Witch Hunt – Ch. 3

Just joining us?  You may want to start at the beginning!

“I can’t believe you’re doin’ this, dude.”

JD rattled around in some boxes tucked into a corner of the walk-in closet in his bedroom, Dillon leaning against the door jamb watching him as he fished out the equipment he needed.

“I made all the arrangements. I accepted the commission. I told the client I would be there, and when … what’s so hard for you to believe?”

“That a guy who’s all scientific will have to click here to continue reading this entry

Witch Hunt – Ch. 2

Just joining us?  You may want to start at the beginning!

The phone on his hip began buzzing immediately as he struggled to open the door, the bags of groceries laced over his wrists. The plastic handles dug deep into his skin as he stumbled inside, grimacing in pain and struggling to get through the living room into the kitchen beyond, hefting the rattling white bags atop the counter.

Dillon shuffled in after him, more bags dangling from his fingers. He kicked the door closed behind him and ambled through the living room after JD.

“Hello?” JD puffed into his phone as he put it to his ear.

“Hey, baby,” Wendy’s voiced cooed. “Have you missed me?”

“Oh, hi!” JD sang, his face brightening. “I was just going to click here to continue reading this entry

Witch Hunt – Ch. 1

(If you like this, you can view the whole thing on the Witch Hunt page.)

Dillon walked out of the busy little gas station building, a look of disconcerted irritation on his face. He stopped after a few feet, gripping his pants near the top of the thigh and lifted his foot off the ground slightly, shaking it and hopping on his balance leg. He wiggled his hips as he walked a few more steps, then repeated the jiggling hop-dance, bending his knees and shifting his hips. He continued toward the car, pausing to do his bizarre ritual like a mating exotic bird.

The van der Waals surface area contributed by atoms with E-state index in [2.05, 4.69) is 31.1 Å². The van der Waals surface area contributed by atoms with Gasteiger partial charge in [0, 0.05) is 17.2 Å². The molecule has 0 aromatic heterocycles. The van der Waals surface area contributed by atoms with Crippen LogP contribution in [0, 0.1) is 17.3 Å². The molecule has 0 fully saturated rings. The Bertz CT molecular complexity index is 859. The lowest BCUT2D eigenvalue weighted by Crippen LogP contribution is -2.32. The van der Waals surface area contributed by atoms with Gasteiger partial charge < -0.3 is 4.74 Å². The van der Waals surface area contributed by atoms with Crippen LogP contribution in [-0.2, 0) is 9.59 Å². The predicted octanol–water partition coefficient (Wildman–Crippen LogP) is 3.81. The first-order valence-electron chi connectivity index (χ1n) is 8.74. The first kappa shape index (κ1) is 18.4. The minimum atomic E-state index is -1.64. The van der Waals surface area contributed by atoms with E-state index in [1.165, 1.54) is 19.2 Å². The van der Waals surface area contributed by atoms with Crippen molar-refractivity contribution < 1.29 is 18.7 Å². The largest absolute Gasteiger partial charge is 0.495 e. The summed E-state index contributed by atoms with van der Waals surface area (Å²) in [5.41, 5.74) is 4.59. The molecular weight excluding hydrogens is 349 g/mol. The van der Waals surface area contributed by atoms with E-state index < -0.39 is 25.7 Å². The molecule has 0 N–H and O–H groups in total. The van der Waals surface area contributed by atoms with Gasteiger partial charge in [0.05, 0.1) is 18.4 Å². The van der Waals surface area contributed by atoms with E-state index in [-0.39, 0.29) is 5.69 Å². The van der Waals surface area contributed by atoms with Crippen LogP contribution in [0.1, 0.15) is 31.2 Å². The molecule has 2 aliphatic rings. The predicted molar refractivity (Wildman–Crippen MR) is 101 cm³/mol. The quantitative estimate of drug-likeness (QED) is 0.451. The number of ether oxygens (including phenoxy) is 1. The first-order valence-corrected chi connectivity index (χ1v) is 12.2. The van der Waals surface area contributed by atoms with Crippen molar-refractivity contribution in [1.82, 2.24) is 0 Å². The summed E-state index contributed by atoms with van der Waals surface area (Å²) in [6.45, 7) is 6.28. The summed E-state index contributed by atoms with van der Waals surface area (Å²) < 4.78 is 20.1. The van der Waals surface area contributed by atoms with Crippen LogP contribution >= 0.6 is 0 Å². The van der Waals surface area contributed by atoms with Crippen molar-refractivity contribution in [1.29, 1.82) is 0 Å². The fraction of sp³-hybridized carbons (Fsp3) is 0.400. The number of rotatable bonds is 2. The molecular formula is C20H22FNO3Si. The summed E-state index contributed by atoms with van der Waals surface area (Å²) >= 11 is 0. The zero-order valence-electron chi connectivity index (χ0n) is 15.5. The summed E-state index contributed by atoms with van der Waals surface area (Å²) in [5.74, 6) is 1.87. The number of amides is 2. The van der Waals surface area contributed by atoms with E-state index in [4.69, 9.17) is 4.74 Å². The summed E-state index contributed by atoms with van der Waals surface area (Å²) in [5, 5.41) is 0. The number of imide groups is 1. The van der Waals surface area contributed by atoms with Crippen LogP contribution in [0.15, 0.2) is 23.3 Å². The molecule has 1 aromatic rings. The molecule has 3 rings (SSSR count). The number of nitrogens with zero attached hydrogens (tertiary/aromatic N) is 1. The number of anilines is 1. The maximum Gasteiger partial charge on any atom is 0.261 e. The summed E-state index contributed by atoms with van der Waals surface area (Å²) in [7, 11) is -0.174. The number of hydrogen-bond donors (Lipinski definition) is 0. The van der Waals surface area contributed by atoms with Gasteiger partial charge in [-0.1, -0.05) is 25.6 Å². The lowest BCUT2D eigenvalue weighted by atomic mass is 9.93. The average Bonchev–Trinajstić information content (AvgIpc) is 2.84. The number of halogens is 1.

JD watched carefully as he approached. He was filling the car with gas, his face stamped with a sort of confused curiosity. Dillon stopped once more before clicking here to read the rest of this entry

Experiment in Fiction 5

Well, today is the last day of digging through my archives to find old stories to present to you. Mostly because I’m out of old stories to present to you. Any further fiction experiments presented will be new stuff, first seen by you, oh helpful and persistent readers. Thanks to all for coming by and providing feedback.

This one is also from the ’04 period, and this is again what I originally called a “prologue”. There’s more of it, but I’m not sure how much because I haven’t read through it. The usual disclaimer about being a first draft applies; so does the request for anything you’ve got to help it get better. Thank you all for playing along, and thanks so much for spending so much time with me. I hope you’ve enjoyed it as much as I have.

The foreman watched through the mirrored, shielded faceplate while the crate was slowly lowered from the boom. It swung easily in the light gravity, not pulling into a pendulum swing as it might have in regular gravity. The sealed crate was contained completely, and there were no seams visible from his vantage point. Not that it mattered, but it was still nice to know that a standard crowbar wouldn’t pry open the package. On the bottom of the crate, the tiny multi-wheeled rolling loader was waiting.

The boom lowered quickly, and a cloud of dust exploded away from the platform upon which the putty gray container sat when it touched the surface. White-gray plumes of eons old powdery matter skittered away as if in slow motion from the underside of the lift, then settled quickly in the absence of atmosphere. The men moved about clumsily in their bulky pressure suits, and while great strides had been made to make the work easier, technology still limited them to the heavy materials required to contain the life-sustaining atmosphere and pressure.
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Experiment in Fiction 4

Hello again, everyone! Continuing with the experimentation and feedback process, here’s another one from that 2004 era in my writing career. I decided to really try it at that point, and I was warming up to a story my wife and I thought needed to be told. When I tried to tell it, though, it flopped horribly. Anyway, this isn’t that one, but another that I concocted around the same period. The same disclaimer applies — forgive my bad grammar and such, and give any crits you think will help it along. Thanks to everyone participating, and I hope you’re enjoying them.

East Tennessee – Appalachian Mountains